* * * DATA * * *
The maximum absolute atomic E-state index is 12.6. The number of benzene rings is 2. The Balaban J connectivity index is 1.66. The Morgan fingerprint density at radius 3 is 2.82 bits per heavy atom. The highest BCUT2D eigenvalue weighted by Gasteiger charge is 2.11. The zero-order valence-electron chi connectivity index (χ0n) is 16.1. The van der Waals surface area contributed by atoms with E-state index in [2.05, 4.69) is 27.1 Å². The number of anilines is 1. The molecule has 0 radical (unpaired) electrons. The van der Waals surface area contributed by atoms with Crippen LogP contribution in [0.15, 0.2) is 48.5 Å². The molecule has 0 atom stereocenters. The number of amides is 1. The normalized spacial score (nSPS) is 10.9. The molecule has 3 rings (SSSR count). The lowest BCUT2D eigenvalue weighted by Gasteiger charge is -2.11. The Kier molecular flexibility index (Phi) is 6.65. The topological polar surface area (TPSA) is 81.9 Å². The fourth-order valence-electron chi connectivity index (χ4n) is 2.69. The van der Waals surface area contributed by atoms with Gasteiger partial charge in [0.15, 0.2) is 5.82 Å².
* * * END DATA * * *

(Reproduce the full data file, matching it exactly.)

The maximum absolute atomic E-state index is 12.6. The number of benzene rings is 2. The Balaban J connectivity index is 1.66. The Morgan fingerprint density at radius 3 is 2.82 bits per heavy atom. The highest BCUT2D eigenvalue weighted by Gasteiger charge is 2.11. The zero-order valence-electron chi connectivity index (χ0n) is 16.1. The van der Waals surface area contributed by atoms with E-state index in [2.05, 4.69) is 27.1 Å². The number of anilines is 1. The molecule has 0 radical (unpaired) electrons. The van der Waals surface area contributed by atoms with Crippen LogP contribution in [0.15, 0.2) is 48.5 Å². The molecule has 0 atom stereocenters. The number of amides is 1. The normalized spacial score (nSPS) is 10.9. The molecule has 3 rings (SSSR count). The lowest BCUT2D eigenvalue weighted by Gasteiger charge is -2.11. The Kier molecular flexibility index (Phi) is 6.65. The topological polar surface area (TPSA) is 81.9 Å². The fourth-order valence-electron chi connectivity index (χ4n) is 2.69. The van der Waals surface area contributed by atoms with Gasteiger partial charge in [0.15, 0.2) is 5.82 Å².